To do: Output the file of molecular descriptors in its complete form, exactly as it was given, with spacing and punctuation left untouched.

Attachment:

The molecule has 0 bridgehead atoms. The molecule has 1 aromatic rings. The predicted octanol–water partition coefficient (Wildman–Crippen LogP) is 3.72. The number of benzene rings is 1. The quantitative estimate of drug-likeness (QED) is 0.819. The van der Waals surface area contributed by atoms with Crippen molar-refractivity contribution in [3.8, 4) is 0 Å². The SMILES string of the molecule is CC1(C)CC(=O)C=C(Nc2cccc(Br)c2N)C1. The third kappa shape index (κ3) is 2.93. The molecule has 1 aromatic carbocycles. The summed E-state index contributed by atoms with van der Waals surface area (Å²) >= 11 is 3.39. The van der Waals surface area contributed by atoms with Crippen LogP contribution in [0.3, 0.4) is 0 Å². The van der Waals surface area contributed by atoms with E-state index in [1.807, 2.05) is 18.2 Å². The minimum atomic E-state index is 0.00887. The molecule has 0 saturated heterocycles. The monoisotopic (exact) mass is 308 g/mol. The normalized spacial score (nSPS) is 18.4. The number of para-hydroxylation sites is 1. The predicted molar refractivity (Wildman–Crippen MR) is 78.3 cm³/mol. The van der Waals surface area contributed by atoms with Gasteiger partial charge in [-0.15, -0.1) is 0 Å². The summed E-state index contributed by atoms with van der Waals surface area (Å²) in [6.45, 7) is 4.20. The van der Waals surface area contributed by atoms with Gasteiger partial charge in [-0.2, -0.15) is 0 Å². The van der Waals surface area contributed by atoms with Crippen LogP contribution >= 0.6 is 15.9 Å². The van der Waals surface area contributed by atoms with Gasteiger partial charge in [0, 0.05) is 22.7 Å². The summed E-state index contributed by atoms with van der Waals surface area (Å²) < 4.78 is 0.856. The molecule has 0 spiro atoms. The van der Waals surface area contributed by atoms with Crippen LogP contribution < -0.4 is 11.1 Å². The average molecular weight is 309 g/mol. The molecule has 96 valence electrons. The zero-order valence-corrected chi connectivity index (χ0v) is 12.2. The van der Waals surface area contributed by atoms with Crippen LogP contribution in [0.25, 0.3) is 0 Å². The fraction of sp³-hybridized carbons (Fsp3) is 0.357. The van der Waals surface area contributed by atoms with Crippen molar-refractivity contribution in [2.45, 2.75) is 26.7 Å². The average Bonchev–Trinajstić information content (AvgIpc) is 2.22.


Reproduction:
The molecule has 0 bridgehead atoms. The molecule has 1 aromatic rings. The predicted octanol–water partition coefficient (Wildman–Crippen LogP) is 3.72. The number of benzene rings is 1. The quantitative estimate of drug-likeness (QED) is 0.819. The van der Waals surface area contributed by atoms with Crippen molar-refractivity contribution in [3.8, 4) is 0 Å². The SMILES string of the molecule is CC1(C)CC(=O)C=C(Nc2cccc(Br)c2N)C1. The third kappa shape index (κ3) is 2.93. The molecule has 1 aromatic carbocycles. The summed E-state index contributed by atoms with van der Waals surface area (Å²) >= 11 is 3.39. The van der Waals surface area contributed by atoms with Crippen LogP contribution in [0.3, 0.4) is 0 Å². The van der Waals surface area contributed by atoms with E-state index in [1.807, 2.05) is 18.2 Å². The minimum atomic E-state index is 0.00887. The molecule has 0 saturated heterocycles. The monoisotopic (exact) mass is 308 g/mol. The normalized spacial score (nSPS) is 18.4. The number of para-hydroxylation sites is 1. The predicted molar refractivity (Wildman–Crippen MR) is 78.3 cm³/mol. The van der Waals surface area contributed by atoms with Gasteiger partial charge in [-0.15, -0.1) is 0 Å². The summed E-state index contributed by atoms with van der Waals surface area (Å²) in [6.45, 7) is 4.20. The van der Waals surface area contributed by atoms with Gasteiger partial charge in [-0.2, -0.15) is 0 Å². The van der Waals surface area contributed by atoms with Crippen LogP contribution >= 0.6 is 15.9 Å². The van der Waals surface area contributed by atoms with Gasteiger partial charge in [0, 0.05) is 22.7 Å². The summed E-state index contributed by atoms with van der Waals surface area (Å²) < 4.78 is 0.856. The molecule has 0 spiro atoms. The van der Waals surface area contributed by atoms with Crippen LogP contribution < -0.4 is 11.1 Å². The average molecular weight is 309 g/mol. The molecule has 96 valence electrons. The zero-order valence-corrected chi connectivity index (χ0v) is 12.2. The van der Waals surface area contributed by atoms with Crippen LogP contribution in [0.25, 0.3) is 0 Å². The fraction of sp³-hybridized carbons (Fsp3) is 0.357. The van der Waals surface area contributed by atoms with Crippen molar-refractivity contribution in [2.45, 2.75) is 26.7 Å². The average Bonchev–Trinajstić information content (AvgIpc) is 2.22.